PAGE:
100 books like The Pyrocene

By Stephen J. Pyne,

Here are 100 books that The Pyrocene fans have personally recommended if you like The Pyrocene. Shepherd is a community of 10,000+ authors and super readers sharing their favorite books with the world.

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Book cover of The Righteous Mind: Why Good People Are Divided by Politics and Religion

Larry Cahoone Author Of The Emergence of Value: Human Norms in a Natural World

From my list on history and science books that tell us who we are now.

Why am I passionate about this?

A philosophy professor, my central interest has always been something historical: what is going on in this strange modern world we live in? Addressing this required forty years of background work in the natural sciences, history, social sciences, and the variety of contemporary philosophical theories that try to put them all together. In the process, I taught philosophy courses on philosophical topics, social theory, and the sciences, wrote books, and produced video courses, mostly focused on that central interest. The books listed are some of my favorites to read and to teach. They are crucial steps on the journey to understand who we are in this unprecedented modern world.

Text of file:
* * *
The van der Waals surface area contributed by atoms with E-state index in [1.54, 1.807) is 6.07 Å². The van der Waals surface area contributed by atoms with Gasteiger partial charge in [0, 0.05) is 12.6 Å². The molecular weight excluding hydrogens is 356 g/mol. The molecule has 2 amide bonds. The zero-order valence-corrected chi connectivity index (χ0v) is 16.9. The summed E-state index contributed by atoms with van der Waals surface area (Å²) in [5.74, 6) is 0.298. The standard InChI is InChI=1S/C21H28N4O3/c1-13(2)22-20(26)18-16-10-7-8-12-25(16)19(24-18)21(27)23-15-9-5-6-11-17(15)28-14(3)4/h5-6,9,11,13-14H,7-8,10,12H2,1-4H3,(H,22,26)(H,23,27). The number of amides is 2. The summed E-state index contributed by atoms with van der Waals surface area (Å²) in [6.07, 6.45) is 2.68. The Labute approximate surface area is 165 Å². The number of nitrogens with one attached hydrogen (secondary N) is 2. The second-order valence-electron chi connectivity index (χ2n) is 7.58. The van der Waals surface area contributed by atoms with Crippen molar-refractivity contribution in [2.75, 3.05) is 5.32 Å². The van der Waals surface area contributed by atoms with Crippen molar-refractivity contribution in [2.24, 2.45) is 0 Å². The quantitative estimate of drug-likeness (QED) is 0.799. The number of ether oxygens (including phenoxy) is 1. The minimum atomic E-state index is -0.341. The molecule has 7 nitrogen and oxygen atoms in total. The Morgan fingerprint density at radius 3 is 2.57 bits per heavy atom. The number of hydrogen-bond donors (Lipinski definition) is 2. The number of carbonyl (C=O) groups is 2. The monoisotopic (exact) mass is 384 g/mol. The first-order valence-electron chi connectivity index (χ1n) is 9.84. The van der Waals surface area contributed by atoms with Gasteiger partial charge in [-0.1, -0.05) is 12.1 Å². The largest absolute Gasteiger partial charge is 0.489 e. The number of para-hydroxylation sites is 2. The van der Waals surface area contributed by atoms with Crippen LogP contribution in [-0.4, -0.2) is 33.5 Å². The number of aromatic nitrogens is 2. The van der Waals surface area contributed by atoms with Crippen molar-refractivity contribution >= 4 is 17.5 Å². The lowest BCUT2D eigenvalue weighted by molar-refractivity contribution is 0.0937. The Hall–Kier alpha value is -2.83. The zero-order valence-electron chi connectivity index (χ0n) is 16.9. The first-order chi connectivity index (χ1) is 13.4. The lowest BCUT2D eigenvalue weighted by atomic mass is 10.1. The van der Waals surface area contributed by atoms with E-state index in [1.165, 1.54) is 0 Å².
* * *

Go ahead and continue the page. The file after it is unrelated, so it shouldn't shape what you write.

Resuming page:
Larry's book list on history and science books that tell us who we are now

Larry Cahoone Why did Larry love this book?

Best recent book examining human morality from a scientific, psychological point of view.

Darwinians used to think humans had to be selfish and immoral. Contemporary evolution argues the opposite, that humans evolved moral limits on our selfishness in order to live together. Haidt’s is the best book presenting this new evolutionary psychology.

But it goes further to connect those scientific issues with contemporary politics, explaining why people from “red” and “blue” states cannot understand each other: they each embody a short list of human moral values, but different ones. This is a great book for thinking carefully about human morality and contemporary politics. Students love it, and so do I. 

By Jonathan Haidt,

Why should I read it?

16 authors picked The Righteous Mind as one of their favorite books, and they share why you should read it.

What is this book about?

'A landmark contribution to humanity's understanding of itself' The New York Times

Why can it sometimes feel as though half the population is living in a different moral universe? Why do ideas such as 'fairness' and 'freedom' mean such different things to different people? Why is it so hard to see things from another viewpoint? Why do we come to blows over politics and religion?

Jonathan Haidt reveals that we often find it hard to get along because our minds are hardwired to be moralistic, judgemental and self-righteous. He explores how morality evolved to enable us to form communities, and…